Thursday, 27 August 2015

"Kirsten-Antoinette"

Sofia Coppola Marie-Antoinette Trianon Palace Versailles
The main movie of the open air cinema evening was Sofia Coppola's "Marie-Antoinette" which (blush) VDP had never seen. It had been years since VDP has watched a dubbed film, that was strange! VDP adored it, which is surprising considering that she usually dislikes movies that have little historical substance. Part of VDP agrees with Jean-Luc Douin who in Le Monde described 'Marie-Antoinette' as a ‘kitsch and roc(k)oco’ film which ‘deliberately displays its anachronisms’, and additionally as a ‘sensory film’ that was ‘dreamt by a Miss California’ and ‘orchestrated around the Du Barry or Madame de Polignac playground gossip’. Part of VDP scrambled to search for the history of macarons, which did NOT exist in the ‘Ladurée’ form seen here until the XIXth century, though of course the delightful little things certainly owe this movie a great deal, having since rocketed to stardom and must-have status all over the world. Part of VDP is happy that the great masses should now know (with certainty because Kirsten Dunst herself said it!) that the queen most probably never actually uttered the words ‘let them eat cake’ (so please, at least when commenting on this blog, stop saying that she did, you will earn VDP's eternal gratitude!). While VDP believes that the film gives a tiny insight into the hornet’s nest that was the French royal court, the ‘sweet tooth depravity’ shown here is miles from who Marie-Antoinette probably was in reality, a woman who was likely far less stupid and frivolous than usually portrayed. Marie-Antoinette is a very touchy subject in this country, where she is still widely hated (despite the fact that it is mainly the support of the American war of Independence that ruined France, not her follies that merely constituted contributing factors. What's more, such follies weren't unusual -probably even standard- in a world of monarchies which we judge with post-revolutionary, XXIst century eyes)…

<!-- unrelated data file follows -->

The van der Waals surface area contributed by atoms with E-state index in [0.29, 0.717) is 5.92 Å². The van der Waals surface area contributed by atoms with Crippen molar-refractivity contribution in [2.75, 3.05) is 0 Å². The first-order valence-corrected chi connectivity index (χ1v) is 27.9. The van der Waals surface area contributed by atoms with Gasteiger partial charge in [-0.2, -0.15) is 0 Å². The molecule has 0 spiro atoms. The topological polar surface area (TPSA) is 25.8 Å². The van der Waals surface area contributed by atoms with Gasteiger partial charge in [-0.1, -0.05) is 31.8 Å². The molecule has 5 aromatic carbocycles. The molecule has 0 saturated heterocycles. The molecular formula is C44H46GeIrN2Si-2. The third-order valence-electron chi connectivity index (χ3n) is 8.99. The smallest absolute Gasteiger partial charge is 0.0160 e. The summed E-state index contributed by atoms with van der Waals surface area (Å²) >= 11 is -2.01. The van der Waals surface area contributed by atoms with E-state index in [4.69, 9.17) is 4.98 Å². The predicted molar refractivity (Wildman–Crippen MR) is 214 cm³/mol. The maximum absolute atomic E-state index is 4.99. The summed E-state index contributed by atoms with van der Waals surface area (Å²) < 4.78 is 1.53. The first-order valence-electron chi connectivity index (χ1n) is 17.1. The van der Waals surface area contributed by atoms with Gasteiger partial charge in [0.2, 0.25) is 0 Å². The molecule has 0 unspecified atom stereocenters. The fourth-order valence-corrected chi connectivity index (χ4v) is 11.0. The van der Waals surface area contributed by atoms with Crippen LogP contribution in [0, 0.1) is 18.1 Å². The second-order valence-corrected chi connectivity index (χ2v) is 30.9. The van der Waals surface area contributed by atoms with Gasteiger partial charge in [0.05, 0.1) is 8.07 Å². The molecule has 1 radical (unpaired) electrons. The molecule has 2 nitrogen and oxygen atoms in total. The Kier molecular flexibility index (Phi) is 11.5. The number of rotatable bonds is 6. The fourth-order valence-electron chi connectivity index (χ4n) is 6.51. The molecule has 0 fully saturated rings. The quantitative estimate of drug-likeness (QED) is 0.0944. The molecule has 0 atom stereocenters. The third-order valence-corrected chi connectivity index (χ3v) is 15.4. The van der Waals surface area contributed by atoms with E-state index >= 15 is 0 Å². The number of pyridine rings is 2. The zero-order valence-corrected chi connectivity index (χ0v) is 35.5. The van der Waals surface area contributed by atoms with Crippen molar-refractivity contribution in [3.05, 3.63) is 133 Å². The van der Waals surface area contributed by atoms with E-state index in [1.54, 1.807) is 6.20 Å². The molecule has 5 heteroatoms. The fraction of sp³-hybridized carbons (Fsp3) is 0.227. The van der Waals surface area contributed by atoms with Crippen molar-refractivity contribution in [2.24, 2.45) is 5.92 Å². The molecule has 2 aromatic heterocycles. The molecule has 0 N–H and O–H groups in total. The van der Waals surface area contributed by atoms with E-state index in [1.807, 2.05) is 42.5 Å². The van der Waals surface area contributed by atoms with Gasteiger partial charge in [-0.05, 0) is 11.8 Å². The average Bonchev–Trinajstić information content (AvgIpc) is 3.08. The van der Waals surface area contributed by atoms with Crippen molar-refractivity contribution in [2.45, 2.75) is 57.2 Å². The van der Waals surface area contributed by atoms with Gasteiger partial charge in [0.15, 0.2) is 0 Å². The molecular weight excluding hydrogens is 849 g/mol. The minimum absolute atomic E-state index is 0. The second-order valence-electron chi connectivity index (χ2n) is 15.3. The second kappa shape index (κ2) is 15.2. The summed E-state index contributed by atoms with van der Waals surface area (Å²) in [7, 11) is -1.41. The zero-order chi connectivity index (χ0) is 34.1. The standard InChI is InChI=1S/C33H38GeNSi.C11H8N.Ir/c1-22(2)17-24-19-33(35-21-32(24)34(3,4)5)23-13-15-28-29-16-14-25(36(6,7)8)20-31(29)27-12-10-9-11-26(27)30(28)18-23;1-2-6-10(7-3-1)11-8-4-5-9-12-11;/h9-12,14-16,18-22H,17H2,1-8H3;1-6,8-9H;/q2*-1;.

And yet VDP loved it! The explosion of colours, the lavish costumes (full of anachronisms too but hell…), the ‘Converse All Stars’ feet scene, the soundtrack (ahhhh Adam and the Ants during the love scene with count de Fersen – oops pity she probably never did actually have sex with Fersen back then)… She loved seeing Versailles and the no less beautiful château of Vaux Le Vicomte –the castle without which there might not have been Versailles- where some scenes were shot. VDP thoroughly enjoyed herself but wishes that people who visit Versailles and dream of Kirsten Dunst wouldn’t believe that this is an accurate portrayal of Maria Antonia Josepha Johanna, archduchess of Austria and queen of France (and trust VDP, a lot do, the conversations you sometimes overhear when at the palace are too funny). Okay, before you ask, no VDP isn’t a monarchist and sorry for the long post…